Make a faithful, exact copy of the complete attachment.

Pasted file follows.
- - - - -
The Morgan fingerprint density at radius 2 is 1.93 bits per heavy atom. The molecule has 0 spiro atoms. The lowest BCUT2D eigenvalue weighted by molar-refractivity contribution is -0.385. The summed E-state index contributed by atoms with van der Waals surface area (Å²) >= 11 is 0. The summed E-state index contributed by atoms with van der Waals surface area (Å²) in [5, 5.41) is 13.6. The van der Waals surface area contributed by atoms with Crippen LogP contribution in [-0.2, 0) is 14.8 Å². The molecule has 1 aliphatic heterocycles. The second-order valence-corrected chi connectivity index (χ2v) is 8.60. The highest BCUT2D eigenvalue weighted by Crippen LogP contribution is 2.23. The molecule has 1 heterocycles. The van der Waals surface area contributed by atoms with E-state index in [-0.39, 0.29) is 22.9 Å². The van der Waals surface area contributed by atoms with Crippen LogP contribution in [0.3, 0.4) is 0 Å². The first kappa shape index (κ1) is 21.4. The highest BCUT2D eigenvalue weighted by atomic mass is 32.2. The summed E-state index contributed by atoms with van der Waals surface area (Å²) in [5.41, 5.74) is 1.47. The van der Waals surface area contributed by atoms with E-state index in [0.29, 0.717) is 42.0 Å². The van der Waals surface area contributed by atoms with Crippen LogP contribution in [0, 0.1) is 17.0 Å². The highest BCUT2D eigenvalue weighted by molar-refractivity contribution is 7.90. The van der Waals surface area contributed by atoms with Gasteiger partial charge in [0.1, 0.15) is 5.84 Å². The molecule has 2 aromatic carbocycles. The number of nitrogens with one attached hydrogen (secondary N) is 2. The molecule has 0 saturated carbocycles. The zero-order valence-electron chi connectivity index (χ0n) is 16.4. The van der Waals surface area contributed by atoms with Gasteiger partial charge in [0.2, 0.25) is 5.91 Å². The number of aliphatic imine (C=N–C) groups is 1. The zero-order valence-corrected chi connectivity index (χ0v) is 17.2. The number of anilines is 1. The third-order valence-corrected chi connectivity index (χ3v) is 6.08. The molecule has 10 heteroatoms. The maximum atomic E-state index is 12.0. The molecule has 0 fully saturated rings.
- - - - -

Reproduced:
The Morgan fingerprint density at radius 2 is 1.93 bits per heavy atom. The molecule has 0 spiro atoms. The lowest BCUT2D eigenvalue weighted by molar-refractivity contribution is -0.385. The summed E-state index contributed by atoms with van der Waals surface area (Å²) >= 11 is 0. The summed E-state index contributed by atoms with van der Waals surface area (Å²) in [5, 5.41) is 13.6. The van der Waals surface area contributed by atoms with Crippen LogP contribution in [-0.2, 0) is 14.8 Å². The molecule has 1 aliphatic heterocycles. The second-order valence-corrected chi connectivity index (χ2v) is 8.60. The highest BCUT2D eigenvalue weighted by Crippen LogP contribution is 2.23. The molecule has 1 heterocycles. The van der Waals surface area contributed by atoms with E-state index in [-0.39, 0.29) is 22.9 Å². The van der Waals surface area contributed by atoms with Crippen LogP contribution in [0.3, 0.4) is 0 Å². The first kappa shape index (κ1) is 21.4. The highest BCUT2D eigenvalue weighted by atomic mass is 32.2. The summed E-state index contributed by atoms with van der Waals surface area (Å²) in [5.41, 5.74) is 1.47. The van der Waals surface area contributed by atoms with E-state index in [0.29, 0.717) is 42.0 Å². The van der Waals surface area contributed by atoms with Crippen LogP contribution in [0, 0.1) is 17.0 Å². The highest BCUT2D eigenvalue weighted by molar-refractivity contribution is 7.90. The van der Waals surface area contributed by atoms with Gasteiger partial charge in [0.1, 0.15) is 5.84 Å². The molecule has 2 aromatic carbocycles. The number of nitrogens with one attached hydrogen (secondary N) is 2. The molecule has 0 saturated carbocycles. The zero-order valence-electron chi connectivity index (χ0n) is 16.4. The van der Waals surface area contributed by atoms with Gasteiger partial charge in [0.2, 0.25) is 5.91 Å². The number of aliphatic imine (C=N–C) groups is 1. The zero-order valence-corrected chi connectivity index (χ0v) is 17.2. The number of anilines is 1. The third-order valence-corrected chi connectivity index (χ3v) is 6.08. The molecule has 10 heteroatoms. The maximum atomic E-state index is 12.0. The molecule has 0 fully saturated rings.